Example – Approved Exceptions to Policy (LTV ETP) and Future Risk Levels:

Bank captures LTV ETPs on all new approvals on a report and shares this data with senior / executive management and the BOD (when applicable), as well as the lender. How might the bank use the LTV ETP data (lagging) to be leading and predictive of future risk?

Example: Select all approvals with LTV ETPs from 1Q2015 and track this population over a five-year period on a periodic basis (quarterly, semi-annually). Track this 1Q2015 ETP vintage along with LTV, any new credit admin exceptions (F/S or other reporting), O/D activity, and delinquency. Analyze the data periodically to assess any emerging risks within this vintage population to assess any correlation between LTV ETP and future credit performance or loss. By performing this analysis on vintage populations the bank can assess whether risks are emerging and whether there is a correlation (co-variance) with loans booked with LTV ETPs. If assessments indicate a trend, for example: loans approved with LTV ETP >80% and future O/Ds, reporting issues, and delinquency, then the Bank may take steps to more aggressively manage credits which exhibit these higher risk attribute (LTV >80%), and / or consider a more conservative policy. Banks should also correlative LTV ETP to any loss experience; again the idea is to assess whether loans approved with LTV ETPs, on an indicative basis, lead to higher credit risk (while still performing, at time of default and / at time of loss).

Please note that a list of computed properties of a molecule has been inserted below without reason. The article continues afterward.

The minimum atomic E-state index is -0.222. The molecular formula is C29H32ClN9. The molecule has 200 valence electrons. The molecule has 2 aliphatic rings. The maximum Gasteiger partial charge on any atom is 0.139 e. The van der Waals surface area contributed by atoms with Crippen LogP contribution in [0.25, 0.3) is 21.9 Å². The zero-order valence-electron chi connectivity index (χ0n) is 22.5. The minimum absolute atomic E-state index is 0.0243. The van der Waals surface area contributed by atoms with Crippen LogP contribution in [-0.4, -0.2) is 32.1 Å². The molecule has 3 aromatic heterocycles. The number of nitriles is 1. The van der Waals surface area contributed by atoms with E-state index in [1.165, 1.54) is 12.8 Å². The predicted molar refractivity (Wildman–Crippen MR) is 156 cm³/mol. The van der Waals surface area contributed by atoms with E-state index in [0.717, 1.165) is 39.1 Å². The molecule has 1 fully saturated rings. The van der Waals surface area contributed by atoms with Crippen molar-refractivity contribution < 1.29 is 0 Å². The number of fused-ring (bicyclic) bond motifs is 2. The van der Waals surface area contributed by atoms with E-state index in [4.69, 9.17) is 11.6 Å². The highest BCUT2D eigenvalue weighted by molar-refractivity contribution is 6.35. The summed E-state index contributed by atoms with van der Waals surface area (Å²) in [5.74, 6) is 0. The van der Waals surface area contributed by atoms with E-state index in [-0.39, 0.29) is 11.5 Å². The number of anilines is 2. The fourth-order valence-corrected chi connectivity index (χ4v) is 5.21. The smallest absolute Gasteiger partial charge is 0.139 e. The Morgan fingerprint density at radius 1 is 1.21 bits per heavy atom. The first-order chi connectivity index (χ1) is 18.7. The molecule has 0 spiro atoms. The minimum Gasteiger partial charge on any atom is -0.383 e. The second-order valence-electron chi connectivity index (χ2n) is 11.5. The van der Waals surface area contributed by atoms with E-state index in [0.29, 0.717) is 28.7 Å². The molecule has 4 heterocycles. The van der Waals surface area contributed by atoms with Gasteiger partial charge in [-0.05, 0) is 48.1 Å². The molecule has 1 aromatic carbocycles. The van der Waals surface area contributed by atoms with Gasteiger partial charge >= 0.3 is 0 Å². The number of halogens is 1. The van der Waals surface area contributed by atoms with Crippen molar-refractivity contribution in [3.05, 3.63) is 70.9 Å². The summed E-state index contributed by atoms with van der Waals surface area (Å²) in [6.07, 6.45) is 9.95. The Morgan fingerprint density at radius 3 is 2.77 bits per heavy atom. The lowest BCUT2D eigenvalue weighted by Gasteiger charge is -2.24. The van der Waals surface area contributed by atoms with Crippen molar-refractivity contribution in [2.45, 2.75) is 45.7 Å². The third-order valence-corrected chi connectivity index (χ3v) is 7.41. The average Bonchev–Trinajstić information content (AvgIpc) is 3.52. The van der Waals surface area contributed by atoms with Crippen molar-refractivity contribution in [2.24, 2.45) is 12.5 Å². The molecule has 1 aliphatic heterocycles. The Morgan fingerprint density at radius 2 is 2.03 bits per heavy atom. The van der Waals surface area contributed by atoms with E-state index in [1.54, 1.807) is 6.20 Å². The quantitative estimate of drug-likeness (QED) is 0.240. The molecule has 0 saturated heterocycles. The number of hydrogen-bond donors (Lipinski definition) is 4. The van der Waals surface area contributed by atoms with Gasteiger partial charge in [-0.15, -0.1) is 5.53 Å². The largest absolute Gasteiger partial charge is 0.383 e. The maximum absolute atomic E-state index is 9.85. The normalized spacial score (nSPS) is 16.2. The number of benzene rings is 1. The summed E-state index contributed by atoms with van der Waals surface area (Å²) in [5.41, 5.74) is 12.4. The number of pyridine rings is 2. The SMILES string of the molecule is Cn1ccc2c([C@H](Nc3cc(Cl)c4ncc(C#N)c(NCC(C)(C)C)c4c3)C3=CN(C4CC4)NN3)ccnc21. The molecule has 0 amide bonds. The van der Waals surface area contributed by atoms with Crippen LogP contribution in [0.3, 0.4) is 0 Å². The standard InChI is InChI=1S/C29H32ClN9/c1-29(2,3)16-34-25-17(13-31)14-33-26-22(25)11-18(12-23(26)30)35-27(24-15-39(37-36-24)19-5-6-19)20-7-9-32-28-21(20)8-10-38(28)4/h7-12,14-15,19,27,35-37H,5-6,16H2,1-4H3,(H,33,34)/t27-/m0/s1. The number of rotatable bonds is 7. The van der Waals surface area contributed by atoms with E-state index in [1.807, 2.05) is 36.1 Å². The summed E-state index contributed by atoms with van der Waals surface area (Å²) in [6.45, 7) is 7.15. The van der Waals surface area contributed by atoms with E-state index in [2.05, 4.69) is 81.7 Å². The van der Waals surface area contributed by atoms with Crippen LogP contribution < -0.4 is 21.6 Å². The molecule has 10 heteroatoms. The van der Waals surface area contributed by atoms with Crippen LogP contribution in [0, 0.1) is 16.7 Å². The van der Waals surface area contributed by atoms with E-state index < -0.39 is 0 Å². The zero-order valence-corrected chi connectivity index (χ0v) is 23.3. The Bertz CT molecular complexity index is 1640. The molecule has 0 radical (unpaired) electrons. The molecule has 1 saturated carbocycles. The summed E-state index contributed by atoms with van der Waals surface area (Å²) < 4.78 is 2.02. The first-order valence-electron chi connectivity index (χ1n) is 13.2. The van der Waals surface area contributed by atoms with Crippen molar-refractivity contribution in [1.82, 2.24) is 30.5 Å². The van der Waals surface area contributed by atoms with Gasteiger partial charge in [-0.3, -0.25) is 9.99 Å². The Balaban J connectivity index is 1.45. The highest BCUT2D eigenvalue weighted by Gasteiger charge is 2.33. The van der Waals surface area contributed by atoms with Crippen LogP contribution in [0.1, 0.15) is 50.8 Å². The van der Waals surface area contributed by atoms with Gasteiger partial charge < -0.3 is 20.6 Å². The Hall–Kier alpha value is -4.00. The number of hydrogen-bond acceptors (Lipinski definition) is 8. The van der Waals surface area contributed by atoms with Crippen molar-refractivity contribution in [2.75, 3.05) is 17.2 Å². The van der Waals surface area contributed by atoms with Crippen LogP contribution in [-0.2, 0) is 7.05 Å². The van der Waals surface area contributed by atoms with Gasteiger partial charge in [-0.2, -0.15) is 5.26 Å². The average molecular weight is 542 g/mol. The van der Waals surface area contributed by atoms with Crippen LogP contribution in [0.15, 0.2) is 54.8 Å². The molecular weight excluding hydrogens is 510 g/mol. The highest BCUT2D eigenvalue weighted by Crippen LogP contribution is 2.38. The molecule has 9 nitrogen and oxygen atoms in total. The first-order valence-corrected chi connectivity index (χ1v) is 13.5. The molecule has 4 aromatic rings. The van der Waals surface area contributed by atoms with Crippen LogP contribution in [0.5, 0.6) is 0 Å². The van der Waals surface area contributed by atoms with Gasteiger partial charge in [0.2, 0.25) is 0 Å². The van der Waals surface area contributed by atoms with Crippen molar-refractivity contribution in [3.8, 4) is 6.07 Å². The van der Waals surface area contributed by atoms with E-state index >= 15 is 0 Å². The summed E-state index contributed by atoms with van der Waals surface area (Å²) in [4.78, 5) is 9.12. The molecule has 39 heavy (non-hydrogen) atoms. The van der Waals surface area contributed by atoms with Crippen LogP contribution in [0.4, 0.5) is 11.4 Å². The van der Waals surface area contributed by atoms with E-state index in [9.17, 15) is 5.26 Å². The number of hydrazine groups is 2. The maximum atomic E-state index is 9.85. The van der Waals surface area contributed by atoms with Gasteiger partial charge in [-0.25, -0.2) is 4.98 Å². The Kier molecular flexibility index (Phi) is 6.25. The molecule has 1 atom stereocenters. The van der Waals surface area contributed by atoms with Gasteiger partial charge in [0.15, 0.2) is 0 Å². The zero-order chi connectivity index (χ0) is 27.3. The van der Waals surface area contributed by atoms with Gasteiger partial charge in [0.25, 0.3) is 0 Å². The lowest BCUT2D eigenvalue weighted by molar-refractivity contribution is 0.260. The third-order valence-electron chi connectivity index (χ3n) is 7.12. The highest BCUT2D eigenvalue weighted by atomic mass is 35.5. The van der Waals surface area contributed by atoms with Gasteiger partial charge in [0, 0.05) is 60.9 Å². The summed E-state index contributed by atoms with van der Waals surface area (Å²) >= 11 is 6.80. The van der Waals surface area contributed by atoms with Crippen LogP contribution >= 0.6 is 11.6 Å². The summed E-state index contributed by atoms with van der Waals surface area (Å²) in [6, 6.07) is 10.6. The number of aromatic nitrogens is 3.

Conclusion

A bank that does not look to assess trends using both historic data and trend analysis as part of its overall credit risk management process may be missing an important credit risk management step - embracing leading indicators and trend analysis to identify emerging risks and act proactively.

Ardmore Banking Advisors is available to consult with banks that are interested in incorporating more robust credit risk practices into their credit risk management plans. We are able to highlight the factors that matter most in determining credit risk, and, perhaps more importantly, identify factors that don’t correlate well, saving your bank time and resources. At Ardmore Banking Advisors, we encourage you to confront credit risks aright.

Mikki Murray is Senior VP and Managing Director at Ardmore Banking Advisors, where she has worked for five years. Before joining Ardmore, she was Chief Credit Officer for a $3B community bank, a past president of the Risk Management Association (RMA)'s Philadelphia chapter, past RMA National Board member and an RMA CRC.